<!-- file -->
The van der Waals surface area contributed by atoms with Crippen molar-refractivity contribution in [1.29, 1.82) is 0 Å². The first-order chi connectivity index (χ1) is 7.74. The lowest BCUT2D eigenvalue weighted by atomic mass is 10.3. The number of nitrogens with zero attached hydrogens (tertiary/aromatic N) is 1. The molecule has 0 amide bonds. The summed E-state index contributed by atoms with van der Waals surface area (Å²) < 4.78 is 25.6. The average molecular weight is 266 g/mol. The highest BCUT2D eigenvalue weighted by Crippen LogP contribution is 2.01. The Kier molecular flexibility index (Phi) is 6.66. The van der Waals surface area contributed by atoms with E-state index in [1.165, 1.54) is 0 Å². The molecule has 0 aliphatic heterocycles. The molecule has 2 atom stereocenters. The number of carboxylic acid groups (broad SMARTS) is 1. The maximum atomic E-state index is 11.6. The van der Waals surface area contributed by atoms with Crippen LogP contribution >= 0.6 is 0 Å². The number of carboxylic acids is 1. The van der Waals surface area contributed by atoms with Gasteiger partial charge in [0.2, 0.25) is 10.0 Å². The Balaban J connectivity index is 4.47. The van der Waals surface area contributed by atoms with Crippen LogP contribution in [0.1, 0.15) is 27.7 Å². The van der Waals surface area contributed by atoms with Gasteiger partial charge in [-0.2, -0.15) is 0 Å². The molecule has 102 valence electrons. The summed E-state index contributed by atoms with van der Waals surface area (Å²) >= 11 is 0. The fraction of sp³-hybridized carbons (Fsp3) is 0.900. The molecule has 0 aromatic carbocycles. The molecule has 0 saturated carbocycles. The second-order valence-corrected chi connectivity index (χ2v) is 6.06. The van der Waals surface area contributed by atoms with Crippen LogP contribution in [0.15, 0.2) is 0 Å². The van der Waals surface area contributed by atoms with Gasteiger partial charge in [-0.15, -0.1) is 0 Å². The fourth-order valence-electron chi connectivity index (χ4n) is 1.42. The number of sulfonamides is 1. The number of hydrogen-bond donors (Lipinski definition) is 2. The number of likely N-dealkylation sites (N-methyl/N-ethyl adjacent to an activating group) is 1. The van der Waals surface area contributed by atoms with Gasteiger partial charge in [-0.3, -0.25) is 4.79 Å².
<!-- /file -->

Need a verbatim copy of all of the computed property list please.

The van der Waals surface area contributed by atoms with Crippen molar-refractivity contribution in [1.29, 1.82) is 0 Å². The first-order chi connectivity index (χ1) is 7.74. The lowest BCUT2D eigenvalue weighted by atomic mass is 10.3. The number of nitrogens with zero attached hydrogens (tertiary/aromatic N) is 1. The molecule has 0 amide bonds. The summed E-state index contributed by atoms with van der Waals surface area (Å²) < 4.78 is 25.6. The average molecular weight is 266 g/mol. The highest BCUT2D eigenvalue weighted by Crippen LogP contribution is 2.01. The Kier molecular flexibility index (Phi) is 6.66. The van der Waals surface area contributed by atoms with E-state index in [1.165, 1.54) is 0 Å². The molecule has 0 aliphatic heterocycles. The molecule has 2 atom stereocenters. The number of carboxylic acid groups (broad SMARTS) is 1. The maximum atomic E-state index is 11.6. The van der Waals surface area contributed by atoms with Crippen LogP contribution >= 0.6 is 0 Å². The number of carboxylic acids is 1. The van der Waals surface area contributed by atoms with Gasteiger partial charge in [0.2, 0.25) is 10.0 Å². The Balaban J connectivity index is 4.47. The van der Waals surface area contributed by atoms with Crippen LogP contribution in [0.1, 0.15) is 27.7 Å². The van der Waals surface area contributed by atoms with Gasteiger partial charge in [-0.2, -0.15) is 0 Å². The molecule has 102 valence electrons. The summed E-state index contributed by atoms with van der Waals surface area (Å²) >= 11 is 0. The fraction of sp³-hybridized carbons (Fsp3) is 0.900. The molecule has 0 aromatic carbocycles. The molecule has 0 saturated carbocycles. The second-order valence-corrected chi connectivity index (χ2v) is 6.06. The van der Waals surface area contributed by atoms with Crippen LogP contribution in [0.15, 0.2) is 0 Å². The van der Waals surface area contributed by atoms with Gasteiger partial charge in [-0.15, -0.1) is 0 Å². The fourth-order valence-electron chi connectivity index (χ4n) is 1.42. The number of sulfonamides is 1. The number of hydrogen-bond donors (Lipinski definition) is 2. The number of likely N-dealkylation sites (N-methyl/N-ethyl adjacent to an activating group) is 1. The van der Waals surface area contributed by atoms with Gasteiger partial charge in [-0.3, -0.25) is 4.79 Å².